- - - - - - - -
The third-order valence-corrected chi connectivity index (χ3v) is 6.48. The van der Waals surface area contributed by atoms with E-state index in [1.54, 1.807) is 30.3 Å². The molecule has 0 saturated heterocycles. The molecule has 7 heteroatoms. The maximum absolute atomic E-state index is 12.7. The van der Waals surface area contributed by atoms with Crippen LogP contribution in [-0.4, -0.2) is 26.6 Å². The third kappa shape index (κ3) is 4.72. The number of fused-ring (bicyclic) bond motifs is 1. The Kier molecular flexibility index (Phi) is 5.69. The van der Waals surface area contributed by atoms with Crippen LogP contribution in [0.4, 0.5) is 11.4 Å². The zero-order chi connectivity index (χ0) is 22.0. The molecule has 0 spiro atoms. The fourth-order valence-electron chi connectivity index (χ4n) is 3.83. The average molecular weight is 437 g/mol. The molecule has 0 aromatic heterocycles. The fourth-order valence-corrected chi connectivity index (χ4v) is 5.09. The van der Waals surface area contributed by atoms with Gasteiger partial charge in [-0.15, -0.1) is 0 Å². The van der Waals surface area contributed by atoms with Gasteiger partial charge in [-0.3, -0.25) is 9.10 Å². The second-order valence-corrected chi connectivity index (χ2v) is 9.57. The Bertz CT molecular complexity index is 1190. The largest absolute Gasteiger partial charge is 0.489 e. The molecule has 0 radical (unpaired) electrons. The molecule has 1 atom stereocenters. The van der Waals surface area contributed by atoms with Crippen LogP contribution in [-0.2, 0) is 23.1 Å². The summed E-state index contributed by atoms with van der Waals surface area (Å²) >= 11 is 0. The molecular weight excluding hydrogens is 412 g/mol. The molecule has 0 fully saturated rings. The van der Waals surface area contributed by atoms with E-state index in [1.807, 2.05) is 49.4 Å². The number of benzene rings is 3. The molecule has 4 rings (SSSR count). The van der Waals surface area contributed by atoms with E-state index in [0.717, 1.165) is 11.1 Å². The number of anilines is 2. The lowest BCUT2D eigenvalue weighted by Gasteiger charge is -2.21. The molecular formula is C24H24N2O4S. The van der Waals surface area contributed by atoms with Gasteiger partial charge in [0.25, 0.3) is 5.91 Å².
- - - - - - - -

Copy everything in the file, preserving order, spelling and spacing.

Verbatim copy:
The third-order valence-corrected chi connectivity index (χ3v) is 6.48. The van der Waals surface area contributed by atoms with E-state index in [1.54, 1.807) is 30.3 Å². The molecule has 0 saturated heterocycles. The molecule has 7 heteroatoms. The maximum absolute atomic E-state index is 12.7. The van der Waals surface area contributed by atoms with Crippen LogP contribution in [-0.4, -0.2) is 26.6 Å². The third kappa shape index (κ3) is 4.72. The number of fused-ring (bicyclic) bond motifs is 1. The Kier molecular flexibility index (Phi) is 5.69. The van der Waals surface area contributed by atoms with Crippen LogP contribution in [0.4, 0.5) is 11.4 Å². The zero-order chi connectivity index (χ0) is 22.0. The molecule has 0 spiro atoms. The fourth-order valence-electron chi connectivity index (χ4n) is 3.83. The average molecular weight is 437 g/mol. The molecule has 0 aromatic heterocycles. The fourth-order valence-corrected chi connectivity index (χ4v) is 5.09. The van der Waals surface area contributed by atoms with Gasteiger partial charge in [-0.15, -0.1) is 0 Å². The van der Waals surface area contributed by atoms with Gasteiger partial charge in [-0.3, -0.25) is 9.10 Å². The second-order valence-corrected chi connectivity index (χ2v) is 9.57. The Bertz CT molecular complexity index is 1190. The largest absolute Gasteiger partial charge is 0.489 e. The molecule has 0 radical (unpaired) electrons. The molecule has 1 atom stereocenters. The van der Waals surface area contributed by atoms with Crippen LogP contribution in [-0.2, 0) is 23.1 Å². The summed E-state index contributed by atoms with van der Waals surface area (Å²) >= 11 is 0. The molecular weight excluding hydrogens is 412 g/mol. The molecule has 0 fully saturated rings. The van der Waals surface area contributed by atoms with E-state index in [1.807, 2.05) is 49.4 Å². The number of benzene rings is 3. The molecule has 4 rings (SSSR count). The van der Waals surface area contributed by atoms with E-state index in [0.717, 1.165) is 11.1 Å². The number of anilines is 2. The lowest BCUT2D eigenvalue weighted by Gasteiger charge is -2.21. The molecular formula is C24H24N2O4S. The van der Waals surface area contributed by atoms with Gasteiger partial charge in [0.25, 0.3) is 5.91 Å².